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Guy Fawkes Gets His Comeuppance

July 12, 1987|KATRINA LEES | Lees is a North Hollywood free-lance writer

LEWES, England — On Nov. 5, the sun sets at about 5 p.m. on Sussex Down. The people of Lewes have closed their shops early, not because of the snow or the rain, but because this day is very special for all the townsfolk.

Instead of shutting front doors, drawing the blinds and lighting log fires, the people of Lewes have a task more urgent, more pressing, more exciting on their minds.

As night falls, the people of Lewes will transform themselves into another time and space, back to the age of the Vikings and Saxons.

In traditional costume they will parade through High Street at 7 p.m., bearing lighted torches and chanting ancient rhymes as they slowly advance nearer and nearer to a blazing bonfire that will throw its hot flames high into the cold, clear sky.

Seated by the Tudor bay window last year at the White Hart Hotel on Lewes' High Street, sipping sherry, I waited patiently for the festivities to begin.

Honoring Big Failure

The night's celebrations are in honor of Guy Fawkes, who tried to blow up the Houses of Parliament in 1605. He failed. If he had succeeded, James I, the Protestant king, could have been dethroned and a Catholic king would have taken over the British Isles.

Lewes has historically been a Protestant town. When Fawkes failed, the relief was such that the townsfolk vowed to celebrate his dismal failure every year from then on.

Guy, Guy, Guy, stick him up on high.

Hang him on a lamppost, there let him die!

I see no reason why gunpowder treason should ever be forgot!

These are the words to the song sung by children as they wheel their homemade effigies of Fawkes through the streets collecting money for fireworks. Traditionally, Guys are made from old clothes, stuffed with newspaper and tied with string--easy to burn on the stake at the end of town.

Warming my hands before the hot coals and ordering another sherry, I heard somewhere in the distance the slow, dim chanting that marks the beginning of the night's celebrations. It's an ominous chant, low and somber.

Suddenly it began to pick up pace, becoming louder and louder, faster and faster, the old Anglo-Saxon dirge resounding far and wide across the bleak Sussex Downs. Hundreds of stomping feet slowly drew nearer to the town center.

The streets by then were lined with people, many having traveled considerable distances to watch the parade. Suddenly there was silence. I held my breath. Approaching the High Street came the parade, the front lines headed by six heavy-set Viking warriors, each carrying a large ancient torch wrapped at the top with a thick cloth soaked with petroleum.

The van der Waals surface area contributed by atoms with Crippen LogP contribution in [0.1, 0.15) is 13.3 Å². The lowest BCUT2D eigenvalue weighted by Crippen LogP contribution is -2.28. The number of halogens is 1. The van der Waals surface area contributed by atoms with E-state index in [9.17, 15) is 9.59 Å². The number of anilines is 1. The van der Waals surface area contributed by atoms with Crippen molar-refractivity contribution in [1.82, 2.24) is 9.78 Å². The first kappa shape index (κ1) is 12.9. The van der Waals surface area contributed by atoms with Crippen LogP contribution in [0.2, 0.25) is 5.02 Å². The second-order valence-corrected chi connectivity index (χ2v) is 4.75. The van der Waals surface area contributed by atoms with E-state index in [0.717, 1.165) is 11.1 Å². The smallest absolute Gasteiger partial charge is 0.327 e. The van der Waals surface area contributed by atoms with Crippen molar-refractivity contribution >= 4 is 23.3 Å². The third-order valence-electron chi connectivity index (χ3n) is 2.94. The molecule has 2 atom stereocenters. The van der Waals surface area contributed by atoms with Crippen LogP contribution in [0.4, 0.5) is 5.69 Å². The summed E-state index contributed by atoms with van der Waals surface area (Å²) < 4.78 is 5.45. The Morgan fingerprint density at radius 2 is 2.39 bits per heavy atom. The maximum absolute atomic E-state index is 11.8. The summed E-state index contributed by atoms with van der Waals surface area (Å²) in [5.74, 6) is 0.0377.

The hot, deep-orange flames illuminated their painted faces. These leaders of the parade continued on their way, showing no emotion, eyes fixed directly ahead toward the carefully prepared stake.

Behind them came the Lewes townsfolk, six in a row, everyone in costume. Some carried effigies of Fawkes and fireworks, while others carried trays of hot sausages and pastries that they handed out to spectators as they marched.

The Current Custom

According to Lewes custom (at least of late), an enormous present-day political figurehead is made up and pulled by a dozen or so men through the town as part of the parade. That year the victim was Saudi Arabian oil minister Ahmed Yamani, who was represented as a head 12 feet wide and high. Complete with dark mustache and white turban, he was slowly, ritualistically drawn toward the burning embers that beckoned his arrival menacingly.

Children scurried among the crowds, with their Fawkes figures, in a last attempt to collect a few extra coins before the fireworks display began. As if with unspoken knowledge, the last dog hurried into a doorway, tail between its legs, running away from the noise.

The moment Yamani's head was thrust upon the flames there was a roar from the crowd, and thunderous applause, as the figure was consumed. The fireworks display began. A five-piece band struck up Old English music, and celebrations and festivities began.

The town has sought permission to extend its liquor licensing hours this night, and pubs happily remain open until midnight, a rare occurrence in the county of Sussex.

But this is not all that Lewes has to offer. The capital town of the Saxon kings is not a place to pass by. It's a short train journey from Victoria Station in London from Platform 12, on the new Brighton/Gatwick line. You can be there in less than an hour for the round-trip fare of 7 (about $11).

The White Hart Hotel is a favorite of mine. It's old, warm and welcoming, with Tudor beams and wooden ceilings, log fires in every room and a traditional English menu. Breakfast is especially good, offering kippers and kidneys and kedgeree, dishes hard to come by in these days of continental breakfasts.

Rooms range from 40 ($55) for a single to 48 ($60) for a double or twin-bedded. All rooms include a full English breakfast.

Elegant and Inviting

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